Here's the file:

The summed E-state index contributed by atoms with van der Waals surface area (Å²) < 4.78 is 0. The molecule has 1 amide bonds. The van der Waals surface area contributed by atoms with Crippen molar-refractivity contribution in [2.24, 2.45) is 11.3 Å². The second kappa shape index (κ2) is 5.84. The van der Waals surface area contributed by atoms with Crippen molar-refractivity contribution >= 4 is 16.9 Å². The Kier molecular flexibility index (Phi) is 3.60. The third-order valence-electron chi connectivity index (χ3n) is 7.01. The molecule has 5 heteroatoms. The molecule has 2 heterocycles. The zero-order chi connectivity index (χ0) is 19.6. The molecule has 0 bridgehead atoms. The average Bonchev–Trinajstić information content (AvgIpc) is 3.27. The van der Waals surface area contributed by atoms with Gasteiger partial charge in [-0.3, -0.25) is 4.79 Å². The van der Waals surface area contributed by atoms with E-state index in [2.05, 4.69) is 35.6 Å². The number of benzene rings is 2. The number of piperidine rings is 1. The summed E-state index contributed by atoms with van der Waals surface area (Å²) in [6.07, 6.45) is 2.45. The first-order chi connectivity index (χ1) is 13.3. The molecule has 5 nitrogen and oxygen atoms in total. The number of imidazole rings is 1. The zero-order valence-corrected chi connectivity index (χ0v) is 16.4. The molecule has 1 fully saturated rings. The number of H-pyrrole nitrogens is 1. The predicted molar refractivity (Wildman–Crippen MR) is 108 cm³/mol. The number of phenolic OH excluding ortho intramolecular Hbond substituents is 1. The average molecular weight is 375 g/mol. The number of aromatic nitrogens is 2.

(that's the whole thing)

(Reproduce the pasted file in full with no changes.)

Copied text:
The summed E-state index contributed by atoms with van der Waals surface area (Å²) < 4.78 is 0. The molecule has 1 amide bonds. The van der Waals surface area contributed by atoms with Crippen molar-refractivity contribution in [2.24, 2.45) is 11.3 Å². The second kappa shape index (κ2) is 5.84. The van der Waals surface area contributed by atoms with Crippen molar-refractivity contribution >= 4 is 16.9 Å². The Kier molecular flexibility index (Phi) is 3.60. The third-order valence-electron chi connectivity index (χ3n) is 7.01. The molecule has 5 heteroatoms. The molecule has 2 heterocycles. The zero-order chi connectivity index (χ0) is 19.6. The molecule has 0 bridgehead atoms. The average Bonchev–Trinajstić information content (AvgIpc) is 3.27. The van der Waals surface area contributed by atoms with Gasteiger partial charge in [-0.3, -0.25) is 4.79 Å². The van der Waals surface area contributed by atoms with E-state index in [2.05, 4.69) is 35.6 Å². The number of benzene rings is 2. The number of piperidine rings is 1. The summed E-state index contributed by atoms with van der Waals surface area (Å²) in [6.07, 6.45) is 2.45. The first-order chi connectivity index (χ1) is 13.3. The molecule has 5 nitrogen and oxygen atoms in total. The number of imidazole rings is 1. The zero-order valence-corrected chi connectivity index (χ0v) is 16.4. The molecule has 1 fully saturated rings. The number of H-pyrrole nitrogens is 1. The predicted molar refractivity (Wildman–Crippen MR) is 108 cm³/mol. The number of phenolic OH excluding ortho intramolecular Hbond substituents is 1. The average molecular weight is 375 g/mol. The number of aromatic nitrogens is 2.